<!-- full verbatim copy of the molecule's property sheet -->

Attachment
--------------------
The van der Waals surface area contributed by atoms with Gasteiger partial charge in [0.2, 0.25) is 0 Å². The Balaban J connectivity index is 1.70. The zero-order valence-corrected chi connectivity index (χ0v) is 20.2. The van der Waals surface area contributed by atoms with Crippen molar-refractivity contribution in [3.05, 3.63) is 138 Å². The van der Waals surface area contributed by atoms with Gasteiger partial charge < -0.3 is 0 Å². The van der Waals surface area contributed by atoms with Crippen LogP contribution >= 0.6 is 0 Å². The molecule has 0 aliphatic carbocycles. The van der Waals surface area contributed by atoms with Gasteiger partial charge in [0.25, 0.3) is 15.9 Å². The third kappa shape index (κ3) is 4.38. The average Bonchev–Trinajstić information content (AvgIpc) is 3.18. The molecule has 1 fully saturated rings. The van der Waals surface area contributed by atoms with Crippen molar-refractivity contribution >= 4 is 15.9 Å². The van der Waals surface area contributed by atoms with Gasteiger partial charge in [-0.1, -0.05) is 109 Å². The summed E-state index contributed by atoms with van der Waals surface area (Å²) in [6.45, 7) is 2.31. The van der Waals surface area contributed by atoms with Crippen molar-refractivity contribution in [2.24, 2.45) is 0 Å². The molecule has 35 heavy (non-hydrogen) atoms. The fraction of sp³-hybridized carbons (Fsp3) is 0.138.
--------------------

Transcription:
The van der Waals surface area contributed by atoms with Gasteiger partial charge in [0.2, 0.25) is 0 Å². The Balaban J connectivity index is 1.70. The zero-order valence-corrected chi connectivity index (χ0v) is 20.2. The van der Waals surface area contributed by atoms with Crippen molar-refractivity contribution in [3.05, 3.63) is 138 Å². The van der Waals surface area contributed by atoms with Gasteiger partial charge < -0.3 is 0 Å². The van der Waals surface area contributed by atoms with Crippen LogP contribution >= 0.6 is 0 Å². The molecule has 0 aliphatic carbocycles. The van der Waals surface area contributed by atoms with Gasteiger partial charge in [0.25, 0.3) is 15.9 Å². The third kappa shape index (κ3) is 4.38. The average Bonchev–Trinajstić information content (AvgIpc) is 3.18. The molecule has 1 fully saturated rings. The van der Waals surface area contributed by atoms with Crippen molar-refractivity contribution >= 4 is 15.9 Å². The van der Waals surface area contributed by atoms with Gasteiger partial charge in [-0.1, -0.05) is 109 Å². The summed E-state index contributed by atoms with van der Waals surface area (Å²) in [6.45, 7) is 2.31. The van der Waals surface area contributed by atoms with Crippen molar-refractivity contribution in [2.24, 2.45) is 0 Å². The molecule has 35 heavy (non-hydrogen) atoms. The fraction of sp³-hybridized carbons (Fsp3) is 0.138.